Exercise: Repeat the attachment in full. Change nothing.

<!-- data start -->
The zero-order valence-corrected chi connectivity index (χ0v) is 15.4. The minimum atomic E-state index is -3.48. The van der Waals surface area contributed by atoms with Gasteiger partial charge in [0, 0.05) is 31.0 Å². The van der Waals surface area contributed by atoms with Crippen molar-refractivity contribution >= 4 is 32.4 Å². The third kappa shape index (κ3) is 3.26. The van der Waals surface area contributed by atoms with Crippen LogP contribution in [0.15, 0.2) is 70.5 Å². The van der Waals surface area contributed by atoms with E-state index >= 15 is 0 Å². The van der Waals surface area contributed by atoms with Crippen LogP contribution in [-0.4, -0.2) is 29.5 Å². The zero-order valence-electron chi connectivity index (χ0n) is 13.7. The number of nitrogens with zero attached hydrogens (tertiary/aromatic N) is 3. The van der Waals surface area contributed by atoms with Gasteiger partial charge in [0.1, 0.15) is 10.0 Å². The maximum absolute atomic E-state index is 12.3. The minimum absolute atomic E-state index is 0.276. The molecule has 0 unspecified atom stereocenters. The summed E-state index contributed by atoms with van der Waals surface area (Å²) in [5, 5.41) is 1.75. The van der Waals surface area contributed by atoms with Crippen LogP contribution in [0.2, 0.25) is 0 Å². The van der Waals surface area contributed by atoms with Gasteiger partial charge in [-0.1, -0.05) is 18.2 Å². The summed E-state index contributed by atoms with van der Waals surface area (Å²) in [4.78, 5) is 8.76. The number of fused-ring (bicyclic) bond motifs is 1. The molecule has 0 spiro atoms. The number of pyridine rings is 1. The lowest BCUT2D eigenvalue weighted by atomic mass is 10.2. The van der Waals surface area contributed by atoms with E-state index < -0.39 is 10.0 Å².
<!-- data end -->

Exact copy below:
The zero-order valence-corrected chi connectivity index (χ0v) is 15.4. The minimum atomic E-state index is -3.48. The van der Waals surface area contributed by atoms with Gasteiger partial charge in [0, 0.05) is 31.0 Å². The van der Waals surface area contributed by atoms with Crippen molar-refractivity contribution >= 4 is 32.4 Å². The third kappa shape index (κ3) is 3.26. The van der Waals surface area contributed by atoms with Crippen LogP contribution in [0.15, 0.2) is 70.5 Å². The van der Waals surface area contributed by atoms with E-state index >= 15 is 0 Å². The van der Waals surface area contributed by atoms with Crippen LogP contribution in [-0.4, -0.2) is 29.5 Å². The zero-order valence-electron chi connectivity index (χ0n) is 13.7. The number of nitrogens with zero attached hydrogens (tertiary/aromatic N) is 3. The van der Waals surface area contributed by atoms with Gasteiger partial charge in [0.1, 0.15) is 10.0 Å². The maximum absolute atomic E-state index is 12.3. The minimum absolute atomic E-state index is 0.276. The molecule has 0 unspecified atom stereocenters. The summed E-state index contributed by atoms with van der Waals surface area (Å²) in [5, 5.41) is 1.75. The van der Waals surface area contributed by atoms with Crippen LogP contribution in [0.2, 0.25) is 0 Å². The van der Waals surface area contributed by atoms with Gasteiger partial charge in [-0.1, -0.05) is 18.2 Å². The summed E-state index contributed by atoms with van der Waals surface area (Å²) in [4.78, 5) is 8.76. The number of fused-ring (bicyclic) bond motifs is 1. The molecule has 0 spiro atoms. The number of pyridine rings is 1. The lowest BCUT2D eigenvalue weighted by atomic mass is 10.2. The van der Waals surface area contributed by atoms with E-state index < -0.39 is 10.0 Å².